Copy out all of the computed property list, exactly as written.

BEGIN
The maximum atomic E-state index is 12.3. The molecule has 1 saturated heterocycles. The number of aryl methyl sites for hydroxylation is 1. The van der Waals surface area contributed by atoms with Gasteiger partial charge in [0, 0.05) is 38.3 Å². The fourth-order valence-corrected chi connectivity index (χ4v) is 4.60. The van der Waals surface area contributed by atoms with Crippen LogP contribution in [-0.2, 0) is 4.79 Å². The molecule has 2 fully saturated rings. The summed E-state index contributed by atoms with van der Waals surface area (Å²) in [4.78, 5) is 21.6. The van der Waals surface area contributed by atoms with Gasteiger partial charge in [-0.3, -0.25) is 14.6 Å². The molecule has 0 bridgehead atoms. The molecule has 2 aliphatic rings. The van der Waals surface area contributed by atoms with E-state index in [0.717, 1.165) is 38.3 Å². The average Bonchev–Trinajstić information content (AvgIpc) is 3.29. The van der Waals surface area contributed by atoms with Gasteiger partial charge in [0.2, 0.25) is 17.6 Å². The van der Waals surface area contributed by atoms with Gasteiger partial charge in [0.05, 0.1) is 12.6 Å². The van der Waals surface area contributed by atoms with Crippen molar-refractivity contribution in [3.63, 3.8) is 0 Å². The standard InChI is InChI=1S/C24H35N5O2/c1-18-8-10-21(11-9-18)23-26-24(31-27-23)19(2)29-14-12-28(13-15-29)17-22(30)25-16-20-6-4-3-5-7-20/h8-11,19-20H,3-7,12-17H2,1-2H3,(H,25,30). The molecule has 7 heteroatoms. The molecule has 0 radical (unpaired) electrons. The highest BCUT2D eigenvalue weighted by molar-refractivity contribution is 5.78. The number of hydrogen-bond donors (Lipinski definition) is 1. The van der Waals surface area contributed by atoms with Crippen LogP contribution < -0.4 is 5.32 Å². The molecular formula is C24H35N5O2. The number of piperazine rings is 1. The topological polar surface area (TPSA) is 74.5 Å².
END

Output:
The maximum atomic E-state index is 12.3. The molecule has 1 saturated heterocycles. The number of aryl methyl sites for hydroxylation is 1. The van der Waals surface area contributed by atoms with Gasteiger partial charge in [0, 0.05) is 38.3 Å². The fourth-order valence-corrected chi connectivity index (χ4v) is 4.60. The van der Waals surface area contributed by atoms with Crippen LogP contribution in [-0.2, 0) is 4.79 Å². The molecule has 2 fully saturated rings. The summed E-state index contributed by atoms with van der Waals surface area (Å²) in [4.78, 5) is 21.6. The van der Waals surface area contributed by atoms with Gasteiger partial charge in [-0.3, -0.25) is 14.6 Å². The molecule has 0 bridgehead atoms. The molecule has 2 aliphatic rings. The van der Waals surface area contributed by atoms with E-state index in [0.717, 1.165) is 38.3 Å². The average Bonchev–Trinajstić information content (AvgIpc) is 3.29. The van der Waals surface area contributed by atoms with Gasteiger partial charge in [0.2, 0.25) is 17.6 Å². The van der Waals surface area contributed by atoms with Gasteiger partial charge in [0.05, 0.1) is 12.6 Å². The van der Waals surface area contributed by atoms with Crippen molar-refractivity contribution in [3.63, 3.8) is 0 Å². The standard InChI is InChI=1S/C24H35N5O2/c1-18-8-10-21(11-9-18)23-26-24(31-27-23)19(2)29-14-12-28(13-15-29)17-22(30)25-16-20-6-4-3-5-7-20/h8-11,19-20H,3-7,12-17H2,1-2H3,(H,25,30). The molecule has 7 heteroatoms. The molecule has 0 radical (unpaired) electrons. The highest BCUT2D eigenvalue weighted by molar-refractivity contribution is 5.78. The number of hydrogen-bond donors (Lipinski definition) is 1. The van der Waals surface area contributed by atoms with Crippen LogP contribution < -0.4 is 5.32 Å². The molecular formula is C24H35N5O2. The number of piperazine rings is 1. The topological polar surface area (TPSA) is 74.5 Å².